Borrow items for free
from other libraries
“A word or combination of words
entered into the search input field
(or search box) to find information
on a particular subject or topic.
Also known as a query term”
Queensland Government. (2011, April 19). Search term. In CUE Standard Definitions. Retrieved from
Which terms to use
How much does an
(weight or weigh)
Is Pluto a planet?
Pluto and planet
Speak like a caveman
Think it, don’t search it words:
Effect / Affect
Advance / Improve
Help / Aid
Pro / Con
Selecting the Right Number
of Keywords (Video Link)
Limiters are extra controls you can place on
your search parameters to zero in on the
specific information you are looking for.
Be careful! You can place too many limits on a
search and end up with no results.
When quotations are placed around a group of words, the system
will only search for instances where those words appear in the
same word order.
Example: If a student enters King of the Hill into a search bar,
the system will look for the words king, of, the and hill
anywhere in any article, regardless of whether it is next to the
other words. If the student enters “King of the Hill” the
database will only retrieve instances of the phrase appearing as
WillDillDaBoss. (2012, September 22). A very overlooked character [Digital image]. Retrieved February 26, 2013, from
Make sure everything is spelled correctly
Start out broad and add terms or limiters one at a time
Do not use punctuation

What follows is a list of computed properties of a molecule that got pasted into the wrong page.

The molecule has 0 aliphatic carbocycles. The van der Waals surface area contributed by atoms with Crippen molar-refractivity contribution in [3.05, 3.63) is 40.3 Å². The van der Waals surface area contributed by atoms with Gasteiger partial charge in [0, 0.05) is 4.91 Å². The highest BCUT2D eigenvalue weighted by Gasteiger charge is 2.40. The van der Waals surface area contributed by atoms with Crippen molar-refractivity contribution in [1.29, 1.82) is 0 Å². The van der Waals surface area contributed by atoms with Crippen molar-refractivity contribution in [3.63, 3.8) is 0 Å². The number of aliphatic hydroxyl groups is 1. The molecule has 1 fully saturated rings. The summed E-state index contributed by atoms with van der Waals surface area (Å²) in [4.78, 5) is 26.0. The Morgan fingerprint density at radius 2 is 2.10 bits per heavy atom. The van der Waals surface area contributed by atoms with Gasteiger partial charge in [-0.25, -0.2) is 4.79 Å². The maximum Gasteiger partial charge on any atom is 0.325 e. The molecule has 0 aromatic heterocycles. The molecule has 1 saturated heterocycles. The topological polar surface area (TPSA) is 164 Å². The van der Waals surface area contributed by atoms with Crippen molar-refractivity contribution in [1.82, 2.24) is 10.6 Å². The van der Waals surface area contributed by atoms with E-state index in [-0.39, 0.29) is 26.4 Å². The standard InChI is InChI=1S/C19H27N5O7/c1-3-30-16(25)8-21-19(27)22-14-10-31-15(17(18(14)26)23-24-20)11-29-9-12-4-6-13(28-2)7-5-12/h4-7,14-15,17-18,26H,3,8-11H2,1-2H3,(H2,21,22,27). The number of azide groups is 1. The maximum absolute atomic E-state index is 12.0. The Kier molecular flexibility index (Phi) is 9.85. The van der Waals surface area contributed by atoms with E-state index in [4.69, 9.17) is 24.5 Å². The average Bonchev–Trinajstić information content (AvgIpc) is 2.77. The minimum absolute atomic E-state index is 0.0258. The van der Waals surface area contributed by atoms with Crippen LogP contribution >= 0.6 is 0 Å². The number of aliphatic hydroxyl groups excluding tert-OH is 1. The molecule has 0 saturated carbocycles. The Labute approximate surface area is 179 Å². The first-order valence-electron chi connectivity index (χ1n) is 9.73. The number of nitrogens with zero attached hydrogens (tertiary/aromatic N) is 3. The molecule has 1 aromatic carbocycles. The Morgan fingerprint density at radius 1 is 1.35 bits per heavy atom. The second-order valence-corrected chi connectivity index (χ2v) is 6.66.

Do not use abbreviations
Discovery – Also known as “Search All” is a system
that allows you to search for everything the library
offers (books, articles, images, films, maps, etc.) all
in one place.
While it looks like Google, it behaves differently!
Discovery (Search All)
LibGuides are collections of useful information
on a particular topic. They are usually created by
a librarian and make researching easier.
• They may contain:
• A list of suggested
• A bibliography
• Suggested databases
• Journals and websites
• Notable authors
• Any other pertinent
• Common website extensions
.com – Commercial
.biz – Small business
.net – Network
.edu – Education
.org – Organization (charity)
.gov – Government
• Examples: .eu; .cn
Fresh venture. (2009, May 19). Domain extensions [Digital image]. Retrieved from
The Opte project. (n.d.). Map of the internet [Map]. In The Opte Project. Retrieved October 6, 2011, from http://opte.org/maps/
• Do you need current information or historical
• When was the piece published?
• Have their been any revisions?
• When was the latest edition published?
• Does the information speak to your topic?
• Who is the intended audience?
• Is the scope sufficient?
“Scope - extent or range of view, outlook, application,
operation, effectiveness, etc.”
Random House, Inc. (n.d.). Scope [Def. 1]. In Dictionary.com. Retrieved from http://dictionary.reference.com/browse/scope
• Who is the author?
• Have they written on this topic previously?
• Do they hold a degree in the topic?
• Are they a part of any professional organization?
• Do they provide contact information?
• Who is the publishing company?
• Have they published pieces on similar topics before?
• Is the information supported by another source?
• Do the conclusions the author develops seem
• Has the article been cited in any other published
• Is it from a peer-reviewed source?
• Are their spelling and/or grammar mistakes?
• Why do you think the author wrote this piece?
• What is the goal of the publisher?
• Is the source biased?
“Biased - an inclination of temperament or outlook;
especially : a personal and sometimes unreasoned
Merriam-Webster. (n.d.). Bias [Def. 3b]. In Merriam-Webster Dictionary. Retrieved from http://www.merriamwebster.com/dictionary/bias
How many search terms should you
normally use in a search?
How will adding quotations to a search
term effect your search?
What are limiters?
What is a LibGuide?
• Please go to
• Scroll to the bottom of the page
• Click on the link on the left hand side
titled “Librarian Class Instruction
• My name is Susie Bloom
Library Instruction Survey